Friday, December 11, 2015

The Bloody Pit #32 - WESTWORLD (1973)

WESTWORLD is a fantastic science fiction tale from the early 1970's that deserves more notoriety on several levels. The first feature film written and directed by best selling author Michael Crichton, it has all of the strengths of a screenplay penned by a novelist but very few of the usual weaknesses that often come along with being too close to the page. It's a lean, mean 90 minute thrill ride that builds its characters and its suspense very well and seems to have been a major influence on later big screen projects. The movie was a big hit for MGM in 1973 spawning a sequel film and an attempted TV series in 1980 with HBO now set to remake the story as well. I guess the concept is simply too juicy to leave in the past! WESTWORLD stars James Brolin, Richard Benjamin and the legendary Yul Brynner along with a cast of very recognizable faces from Hollywood.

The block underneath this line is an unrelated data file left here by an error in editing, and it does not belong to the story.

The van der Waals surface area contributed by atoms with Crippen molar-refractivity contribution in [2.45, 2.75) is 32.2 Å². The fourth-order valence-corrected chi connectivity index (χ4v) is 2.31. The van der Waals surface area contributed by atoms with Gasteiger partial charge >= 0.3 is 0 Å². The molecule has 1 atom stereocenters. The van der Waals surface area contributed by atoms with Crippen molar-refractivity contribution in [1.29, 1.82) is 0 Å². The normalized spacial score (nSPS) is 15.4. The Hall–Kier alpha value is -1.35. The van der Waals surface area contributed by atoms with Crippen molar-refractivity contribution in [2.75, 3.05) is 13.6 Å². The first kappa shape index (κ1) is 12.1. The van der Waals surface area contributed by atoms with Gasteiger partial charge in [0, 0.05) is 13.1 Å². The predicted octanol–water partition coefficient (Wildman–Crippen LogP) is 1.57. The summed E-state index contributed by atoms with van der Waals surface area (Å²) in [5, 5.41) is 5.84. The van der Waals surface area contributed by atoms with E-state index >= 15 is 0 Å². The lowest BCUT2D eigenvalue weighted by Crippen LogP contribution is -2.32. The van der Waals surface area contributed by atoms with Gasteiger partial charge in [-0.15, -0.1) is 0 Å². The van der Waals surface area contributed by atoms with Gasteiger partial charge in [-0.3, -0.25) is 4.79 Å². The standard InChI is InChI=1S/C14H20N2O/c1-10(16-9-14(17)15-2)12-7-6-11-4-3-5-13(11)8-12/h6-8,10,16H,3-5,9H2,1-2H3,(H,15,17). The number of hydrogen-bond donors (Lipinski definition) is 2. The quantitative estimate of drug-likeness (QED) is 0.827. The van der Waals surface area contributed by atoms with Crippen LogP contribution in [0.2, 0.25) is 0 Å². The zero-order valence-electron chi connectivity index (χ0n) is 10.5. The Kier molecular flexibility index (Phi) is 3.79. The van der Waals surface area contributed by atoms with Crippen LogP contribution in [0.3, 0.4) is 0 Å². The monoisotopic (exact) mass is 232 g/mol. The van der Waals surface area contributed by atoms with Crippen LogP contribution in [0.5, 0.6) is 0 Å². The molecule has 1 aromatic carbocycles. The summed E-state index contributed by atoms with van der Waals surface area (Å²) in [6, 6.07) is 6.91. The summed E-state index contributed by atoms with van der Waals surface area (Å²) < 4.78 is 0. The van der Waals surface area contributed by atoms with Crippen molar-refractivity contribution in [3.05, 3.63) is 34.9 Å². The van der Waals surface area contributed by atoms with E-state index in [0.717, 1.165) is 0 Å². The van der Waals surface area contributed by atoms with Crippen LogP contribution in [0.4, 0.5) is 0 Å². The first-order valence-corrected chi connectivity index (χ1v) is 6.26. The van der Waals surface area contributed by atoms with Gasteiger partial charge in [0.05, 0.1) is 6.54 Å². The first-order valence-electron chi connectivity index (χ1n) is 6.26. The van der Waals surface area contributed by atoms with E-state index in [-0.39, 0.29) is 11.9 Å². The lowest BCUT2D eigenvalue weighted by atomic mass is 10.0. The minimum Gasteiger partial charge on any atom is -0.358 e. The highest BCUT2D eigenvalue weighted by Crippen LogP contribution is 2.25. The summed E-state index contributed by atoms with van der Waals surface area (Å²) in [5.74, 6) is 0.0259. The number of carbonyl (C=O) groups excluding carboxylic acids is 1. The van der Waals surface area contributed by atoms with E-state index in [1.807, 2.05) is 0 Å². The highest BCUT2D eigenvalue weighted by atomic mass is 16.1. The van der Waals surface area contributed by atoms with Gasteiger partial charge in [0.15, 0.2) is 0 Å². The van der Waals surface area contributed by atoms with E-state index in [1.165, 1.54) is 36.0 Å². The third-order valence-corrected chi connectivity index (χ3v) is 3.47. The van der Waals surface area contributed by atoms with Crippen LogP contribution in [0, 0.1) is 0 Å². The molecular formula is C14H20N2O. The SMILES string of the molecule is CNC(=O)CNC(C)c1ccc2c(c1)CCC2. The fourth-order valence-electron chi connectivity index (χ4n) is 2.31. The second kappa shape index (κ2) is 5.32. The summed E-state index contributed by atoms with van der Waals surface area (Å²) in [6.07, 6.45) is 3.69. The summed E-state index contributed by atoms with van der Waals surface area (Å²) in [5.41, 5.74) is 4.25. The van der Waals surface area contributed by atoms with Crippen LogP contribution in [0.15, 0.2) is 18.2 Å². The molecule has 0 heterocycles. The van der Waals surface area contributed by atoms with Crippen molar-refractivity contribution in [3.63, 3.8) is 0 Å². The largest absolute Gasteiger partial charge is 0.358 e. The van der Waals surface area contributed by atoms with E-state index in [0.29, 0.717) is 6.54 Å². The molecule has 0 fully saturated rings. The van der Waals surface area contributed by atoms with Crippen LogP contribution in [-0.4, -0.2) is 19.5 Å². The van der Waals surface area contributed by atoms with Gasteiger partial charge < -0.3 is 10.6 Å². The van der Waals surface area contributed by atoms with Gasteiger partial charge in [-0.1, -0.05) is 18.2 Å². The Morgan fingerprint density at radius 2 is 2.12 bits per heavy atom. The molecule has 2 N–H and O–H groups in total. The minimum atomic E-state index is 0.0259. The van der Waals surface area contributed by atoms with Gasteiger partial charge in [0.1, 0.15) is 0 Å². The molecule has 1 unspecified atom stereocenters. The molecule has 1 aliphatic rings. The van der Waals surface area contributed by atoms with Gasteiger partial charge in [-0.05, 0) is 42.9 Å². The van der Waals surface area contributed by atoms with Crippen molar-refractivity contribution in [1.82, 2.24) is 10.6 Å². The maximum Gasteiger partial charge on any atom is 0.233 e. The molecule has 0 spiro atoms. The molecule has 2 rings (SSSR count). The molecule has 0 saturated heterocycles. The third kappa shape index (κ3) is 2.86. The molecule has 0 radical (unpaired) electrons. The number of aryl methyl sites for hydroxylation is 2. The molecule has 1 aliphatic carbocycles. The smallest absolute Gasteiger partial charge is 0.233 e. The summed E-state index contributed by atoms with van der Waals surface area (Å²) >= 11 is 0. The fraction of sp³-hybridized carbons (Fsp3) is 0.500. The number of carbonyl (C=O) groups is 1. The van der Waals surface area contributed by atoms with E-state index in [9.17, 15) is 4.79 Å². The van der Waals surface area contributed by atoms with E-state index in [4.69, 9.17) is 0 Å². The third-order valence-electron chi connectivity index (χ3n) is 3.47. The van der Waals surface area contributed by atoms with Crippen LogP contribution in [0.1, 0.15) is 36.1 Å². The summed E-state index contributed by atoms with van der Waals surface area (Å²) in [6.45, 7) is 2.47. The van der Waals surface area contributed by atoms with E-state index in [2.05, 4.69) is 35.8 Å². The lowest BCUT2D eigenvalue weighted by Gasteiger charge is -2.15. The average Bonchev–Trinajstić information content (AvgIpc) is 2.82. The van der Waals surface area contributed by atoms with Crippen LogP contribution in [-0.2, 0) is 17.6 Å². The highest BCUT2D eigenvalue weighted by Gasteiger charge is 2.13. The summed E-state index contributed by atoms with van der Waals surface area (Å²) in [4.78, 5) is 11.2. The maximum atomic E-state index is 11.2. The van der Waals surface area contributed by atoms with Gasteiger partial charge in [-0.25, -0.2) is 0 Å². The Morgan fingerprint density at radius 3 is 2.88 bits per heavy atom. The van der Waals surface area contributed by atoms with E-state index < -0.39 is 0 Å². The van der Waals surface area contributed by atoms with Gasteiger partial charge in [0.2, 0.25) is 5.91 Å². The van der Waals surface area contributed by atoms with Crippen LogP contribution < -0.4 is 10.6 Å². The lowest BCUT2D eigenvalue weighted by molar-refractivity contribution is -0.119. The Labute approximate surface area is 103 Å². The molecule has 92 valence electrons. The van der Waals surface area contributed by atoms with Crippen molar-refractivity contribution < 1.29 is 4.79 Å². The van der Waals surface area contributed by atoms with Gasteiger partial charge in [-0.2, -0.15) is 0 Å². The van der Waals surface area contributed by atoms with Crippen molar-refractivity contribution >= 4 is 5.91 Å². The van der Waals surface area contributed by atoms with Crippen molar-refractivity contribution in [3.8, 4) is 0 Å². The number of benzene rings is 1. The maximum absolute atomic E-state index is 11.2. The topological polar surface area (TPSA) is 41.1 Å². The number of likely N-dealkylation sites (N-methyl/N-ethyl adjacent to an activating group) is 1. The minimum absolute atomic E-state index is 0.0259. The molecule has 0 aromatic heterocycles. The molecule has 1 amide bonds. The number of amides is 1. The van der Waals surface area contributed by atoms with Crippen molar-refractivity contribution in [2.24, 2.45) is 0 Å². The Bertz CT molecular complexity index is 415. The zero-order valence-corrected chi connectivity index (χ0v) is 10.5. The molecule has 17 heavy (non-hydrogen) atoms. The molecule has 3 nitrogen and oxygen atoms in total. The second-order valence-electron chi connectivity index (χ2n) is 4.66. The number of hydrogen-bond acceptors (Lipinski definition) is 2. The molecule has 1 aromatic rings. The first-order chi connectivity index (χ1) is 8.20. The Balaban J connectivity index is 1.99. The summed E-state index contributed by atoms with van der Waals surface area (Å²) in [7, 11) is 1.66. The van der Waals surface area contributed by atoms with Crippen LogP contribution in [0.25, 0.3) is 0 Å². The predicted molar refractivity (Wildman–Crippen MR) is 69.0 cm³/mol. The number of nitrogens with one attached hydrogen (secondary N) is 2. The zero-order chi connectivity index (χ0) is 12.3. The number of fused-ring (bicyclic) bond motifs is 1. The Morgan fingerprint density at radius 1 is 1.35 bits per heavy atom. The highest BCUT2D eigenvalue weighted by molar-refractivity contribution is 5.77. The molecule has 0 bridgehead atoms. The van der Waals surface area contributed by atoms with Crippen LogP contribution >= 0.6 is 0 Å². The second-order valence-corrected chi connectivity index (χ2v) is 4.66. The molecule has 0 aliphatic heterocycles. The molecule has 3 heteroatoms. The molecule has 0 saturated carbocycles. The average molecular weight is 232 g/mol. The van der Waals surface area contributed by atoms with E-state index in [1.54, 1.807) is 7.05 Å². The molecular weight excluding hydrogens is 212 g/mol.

In this episode I'm joined by writer Randy Fox to discuss the film, our history with it and what it means to us as children of the 1970's. This was a film neither of us got to see in the theater but its TV screenings burned images into our memories for a lifetime. Of course, we circle the main subject for awhile, reminiscing about the state of science fiction cinema in the 70's before STAR WARS came along and forever altered the landscape. Our mutual love of the films of that decade shines through and eventually leads us to decide on another movie we should cover here on the podcast in the near future.